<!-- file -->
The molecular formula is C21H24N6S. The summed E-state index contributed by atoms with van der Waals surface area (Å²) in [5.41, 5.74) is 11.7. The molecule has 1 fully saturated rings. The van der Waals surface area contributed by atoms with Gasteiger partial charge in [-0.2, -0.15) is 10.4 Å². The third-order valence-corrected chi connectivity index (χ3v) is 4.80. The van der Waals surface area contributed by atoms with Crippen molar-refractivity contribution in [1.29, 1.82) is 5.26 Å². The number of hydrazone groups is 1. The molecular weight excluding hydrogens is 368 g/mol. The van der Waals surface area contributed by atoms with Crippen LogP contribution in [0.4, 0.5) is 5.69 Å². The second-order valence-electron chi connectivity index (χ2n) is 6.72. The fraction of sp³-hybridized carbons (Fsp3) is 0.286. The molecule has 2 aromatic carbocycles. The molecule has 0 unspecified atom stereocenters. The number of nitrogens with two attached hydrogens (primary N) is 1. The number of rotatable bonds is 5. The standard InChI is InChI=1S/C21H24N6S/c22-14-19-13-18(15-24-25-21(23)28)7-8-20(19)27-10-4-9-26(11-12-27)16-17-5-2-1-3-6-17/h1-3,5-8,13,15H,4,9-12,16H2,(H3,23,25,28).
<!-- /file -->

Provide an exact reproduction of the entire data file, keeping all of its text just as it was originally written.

The molecular formula is C21H24N6S. The summed E-state index contributed by atoms with van der Waals surface area (Å²) in [5.41, 5.74) is 11.7. The molecule has 1 fully saturated rings. The van der Waals surface area contributed by atoms with Gasteiger partial charge in [-0.2, -0.15) is 10.4 Å². The third-order valence-corrected chi connectivity index (χ3v) is 4.80. The van der Waals surface area contributed by atoms with Crippen molar-refractivity contribution in [1.29, 1.82) is 5.26 Å². The number of hydrazone groups is 1. The molecular weight excluding hydrogens is 368 g/mol. The van der Waals surface area contributed by atoms with Crippen LogP contribution in [0.4, 0.5) is 5.69 Å². The second-order valence-electron chi connectivity index (χ2n) is 6.72. The fraction of sp³-hybridized carbons (Fsp3) is 0.286. The molecule has 2 aromatic carbocycles. The molecule has 0 unspecified atom stereocenters. The number of nitrogens with two attached hydrogens (primary N) is 1. The number of rotatable bonds is 5. The standard InChI is InChI=1S/C21H24N6S/c22-14-19-13-18(15-24-25-21(23)28)7-8-20(19)27-10-4-9-26(11-12-27)16-17-5-2-1-3-6-17/h1-3,5-8,13,15H,4,9-12,16H2,(H3,23,25,28).